Dublin’s First Major Cost Rental Development
A Dublin City Council-owned site at Emmet Road in Inchicore, has been selected as the location for Dublin’s first major Cost Rental development. It is expected that the detailed proposal for the site will be brought before the Council in September for approval.
It is envisaged that delivery will be overseen by a dedicated project team put in place by Dublin City Council, and that construction will follow a competitive tender process aimed at securing an innovative and integrated design as well as value for money. The entire development will be managed as a single integrated community, by a professional estate management company, which will also be competitively procured by the Council.
Based on the most recent modelling analysis, it is estimated that the site can accommodate over 470 homes in a high quality development. While the final tenure mix will be decided by the Council and informed by the detailed site development process, it will include 140 social housing homes, with the remaining 330 homes predominantly provided under Cost Rental. While the level of social housing is fully committed, the model allows for some level of interchange between Cost Rental and private homes. As part of the broader development, a new library and other community facilities are also planned.
The plan for the site takes account of the need to link the new development with adjoining communities and key local landmarks such as Richmond Barracks and the Goldenbridge Cemetery. The new development will also link seamlessly with the adjacent canal and Luas line to one end and with Emmet Road and Inchicore village to the other. The location in Dublin 8 is very close to Dublin City Centre with good access to public transport, amenity areas and centres of significant employment, such as the new National Children’s Hospital at St. James’s.
The concept of Cost Rental, a not for profit rental mechanism separate to social housing, is new to Ireland. However, Cost Rental forms a key part of some of the most successful housing systems in cities such as Vienna. The rents are based on covering costs such as construction, debt financing, management and maintenance and incorporating a sinking fund.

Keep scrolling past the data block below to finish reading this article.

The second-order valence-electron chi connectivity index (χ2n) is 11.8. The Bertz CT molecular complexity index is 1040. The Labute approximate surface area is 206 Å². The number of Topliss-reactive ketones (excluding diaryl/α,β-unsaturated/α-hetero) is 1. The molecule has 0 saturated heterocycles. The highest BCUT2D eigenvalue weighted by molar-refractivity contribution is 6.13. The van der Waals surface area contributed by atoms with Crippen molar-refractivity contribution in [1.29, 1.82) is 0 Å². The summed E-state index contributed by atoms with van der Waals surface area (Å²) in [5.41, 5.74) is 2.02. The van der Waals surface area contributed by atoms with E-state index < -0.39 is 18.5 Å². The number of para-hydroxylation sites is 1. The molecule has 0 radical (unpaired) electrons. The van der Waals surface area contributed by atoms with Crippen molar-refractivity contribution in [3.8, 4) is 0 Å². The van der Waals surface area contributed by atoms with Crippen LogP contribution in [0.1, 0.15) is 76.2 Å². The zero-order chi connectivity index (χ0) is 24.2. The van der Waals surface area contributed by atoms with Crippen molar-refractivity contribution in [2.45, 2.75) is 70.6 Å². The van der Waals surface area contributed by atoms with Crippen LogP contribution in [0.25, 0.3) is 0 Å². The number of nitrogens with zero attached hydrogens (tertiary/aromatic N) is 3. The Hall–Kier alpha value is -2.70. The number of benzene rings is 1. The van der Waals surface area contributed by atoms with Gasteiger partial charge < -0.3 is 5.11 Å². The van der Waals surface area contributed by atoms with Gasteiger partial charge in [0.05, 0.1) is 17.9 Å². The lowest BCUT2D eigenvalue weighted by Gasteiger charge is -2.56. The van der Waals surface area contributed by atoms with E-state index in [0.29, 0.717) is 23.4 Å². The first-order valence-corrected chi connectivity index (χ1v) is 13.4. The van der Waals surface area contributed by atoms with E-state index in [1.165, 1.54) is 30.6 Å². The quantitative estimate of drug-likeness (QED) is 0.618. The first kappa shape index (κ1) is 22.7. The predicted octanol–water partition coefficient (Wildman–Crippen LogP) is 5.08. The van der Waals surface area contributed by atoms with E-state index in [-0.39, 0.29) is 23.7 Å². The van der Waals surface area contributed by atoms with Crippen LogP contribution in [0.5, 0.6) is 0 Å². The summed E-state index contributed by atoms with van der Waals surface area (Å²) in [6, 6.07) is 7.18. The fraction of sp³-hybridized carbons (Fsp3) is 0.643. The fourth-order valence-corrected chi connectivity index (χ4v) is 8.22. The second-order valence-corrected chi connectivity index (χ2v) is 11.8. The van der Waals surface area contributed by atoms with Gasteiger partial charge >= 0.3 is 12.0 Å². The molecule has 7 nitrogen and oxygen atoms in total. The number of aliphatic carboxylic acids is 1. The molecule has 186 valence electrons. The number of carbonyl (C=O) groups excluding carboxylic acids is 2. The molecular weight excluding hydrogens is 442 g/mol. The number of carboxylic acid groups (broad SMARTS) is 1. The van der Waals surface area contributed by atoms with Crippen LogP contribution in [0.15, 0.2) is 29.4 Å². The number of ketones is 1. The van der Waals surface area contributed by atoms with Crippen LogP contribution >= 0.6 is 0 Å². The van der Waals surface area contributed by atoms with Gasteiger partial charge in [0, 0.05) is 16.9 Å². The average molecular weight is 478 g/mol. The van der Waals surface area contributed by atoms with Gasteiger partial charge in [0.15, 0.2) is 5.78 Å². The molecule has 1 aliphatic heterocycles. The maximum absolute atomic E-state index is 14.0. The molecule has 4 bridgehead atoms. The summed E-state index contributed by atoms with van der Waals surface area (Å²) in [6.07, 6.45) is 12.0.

The final rents will be set after all associated costs are determined – following on from the competitive construction and management tender processes – it is expected that the Cost Rental Scheme should be able to deliver rents of between of 15% to 25% below the market rate. The scheme will be aimed at households earning low to moderate incomes of max – €50,000 (single income) to €75,000 (dual income).
Emmet Road is one of three development sites that Dublin City Council is developing under its Housing Land Initiative (HLI). The other two sites are at O’Devaney Gardens and at Oscar Traynor Road in Coolock.
Eoghan Murphy (pictured), TD, the Minister for Housing, Planning and Local Government, said: “Cost Rental could be a game-changer for the rental market, as it has been in many other cities we have looked at. Taking profit, land, and other costs out of the equation and securing competitive EIB financing means that much more affordable rent can be achieved on publicly-owned lands. I am determined to see this major project delivered and for more to follow on other key State sites.”
Andrew McDowell, Vice President of the European Investment Bank, said: “New investment in social and affordable housing is crucial to strengthening the competitiveness of the Irish economy and the European Investment Bank is pleased to share technical experience from elsewhere in Europe to support development of the cost rental model in Ireland. Over the last decade we have provided more than EUR11 billion for social and affordable housing across Europe and in the last five years the EIB has provided EUR350 million for investment by Approved Housing Bodies across Ireland in co-operation with the Housing Finance Agency. This new initiative is a key step to ensure future EIB backing for affordable housing investment in the country that builds on broader support for the housing sector.”